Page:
Decomposition of mixed transcriptomes for classification of heterogeneous tumour samples

    Project Details


    The majority of samples studied by massive parallel techniques such as microarrays or next-generation sequencing
    are heterogeneous at the cellular level. This is especially true for tumours, where different subpopulations of cancer
    cells are mixed with stromal cells. Bulk tissue analysis using the conventional approach averages cellular
    expression data, which can lead to observation of an unrealistic combination of expressed transcripts and hide the
    expression of lowly expressed, but important genes. These facts limit research discoveries, mask the biological
    processes and may lead to clinical issues during diagnosis of cancer patients. The main goal of the project is to
    improve patient classification using information about statistically independent transcriptional signals found in an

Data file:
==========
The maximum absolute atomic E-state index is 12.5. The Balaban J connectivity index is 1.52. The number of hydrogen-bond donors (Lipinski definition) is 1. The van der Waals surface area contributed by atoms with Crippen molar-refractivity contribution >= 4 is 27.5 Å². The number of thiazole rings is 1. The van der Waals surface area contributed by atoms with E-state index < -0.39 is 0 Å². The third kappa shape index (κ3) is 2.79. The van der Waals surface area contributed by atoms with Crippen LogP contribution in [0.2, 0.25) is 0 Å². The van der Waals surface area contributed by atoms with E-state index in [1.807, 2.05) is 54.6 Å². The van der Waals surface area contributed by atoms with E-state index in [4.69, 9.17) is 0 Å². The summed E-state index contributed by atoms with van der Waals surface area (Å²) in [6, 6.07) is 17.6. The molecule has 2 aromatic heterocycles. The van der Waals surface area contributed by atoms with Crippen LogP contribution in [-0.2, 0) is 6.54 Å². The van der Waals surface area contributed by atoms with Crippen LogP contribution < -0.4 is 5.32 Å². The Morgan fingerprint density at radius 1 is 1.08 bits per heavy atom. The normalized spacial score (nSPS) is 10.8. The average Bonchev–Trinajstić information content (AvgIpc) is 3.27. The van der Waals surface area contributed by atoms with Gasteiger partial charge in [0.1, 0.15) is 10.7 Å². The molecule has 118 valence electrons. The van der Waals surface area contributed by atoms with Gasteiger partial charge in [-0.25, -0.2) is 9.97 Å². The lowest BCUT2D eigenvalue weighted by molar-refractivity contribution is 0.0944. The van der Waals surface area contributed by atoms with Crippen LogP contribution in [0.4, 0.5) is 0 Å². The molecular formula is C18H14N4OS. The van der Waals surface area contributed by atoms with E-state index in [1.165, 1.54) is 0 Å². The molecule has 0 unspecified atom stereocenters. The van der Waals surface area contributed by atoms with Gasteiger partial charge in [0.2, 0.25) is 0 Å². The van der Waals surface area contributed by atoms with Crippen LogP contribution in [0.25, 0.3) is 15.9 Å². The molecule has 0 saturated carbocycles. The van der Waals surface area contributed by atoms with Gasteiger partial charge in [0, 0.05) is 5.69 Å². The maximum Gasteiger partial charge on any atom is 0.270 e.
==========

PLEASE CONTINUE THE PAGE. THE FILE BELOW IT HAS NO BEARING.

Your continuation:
ensemble of cell subpopulations. To deconvolute the bulk transcriptome into such signals, the independent
    component analysis method will be used for gene expression and exon junction expression data. By considering
    junctions, we will account for variability at the gene isoform level and more specifically, target the distinct cell
    subtypes. Thus, independent component analysis will serve as a feature selection method for the following
    classification of the samples. Several classifiers will be considered in the project; the best performing one will be
    trained on publicly available data and validated on an independent dataset. Brain gliomas of different stages and
    two non-small-cell lung cancers were chosen as prototypical examples of heterogeneous cancers. By in silico
    deconvolution of the bulk samples we will not only improve the sensitivity of classifiers to lowly abundant cell
    populations, but also provide new biological knowledge about processes taking place in the distinct tumour and
    stroma cell subtypes. We will identify key regulators responsible for these processes – this information can later be
    used to define proper therapeutic targets.
    Effective start/end date1/01/1831/01/21


    • FNR - Fonds National de la Recherche: €280,000.00


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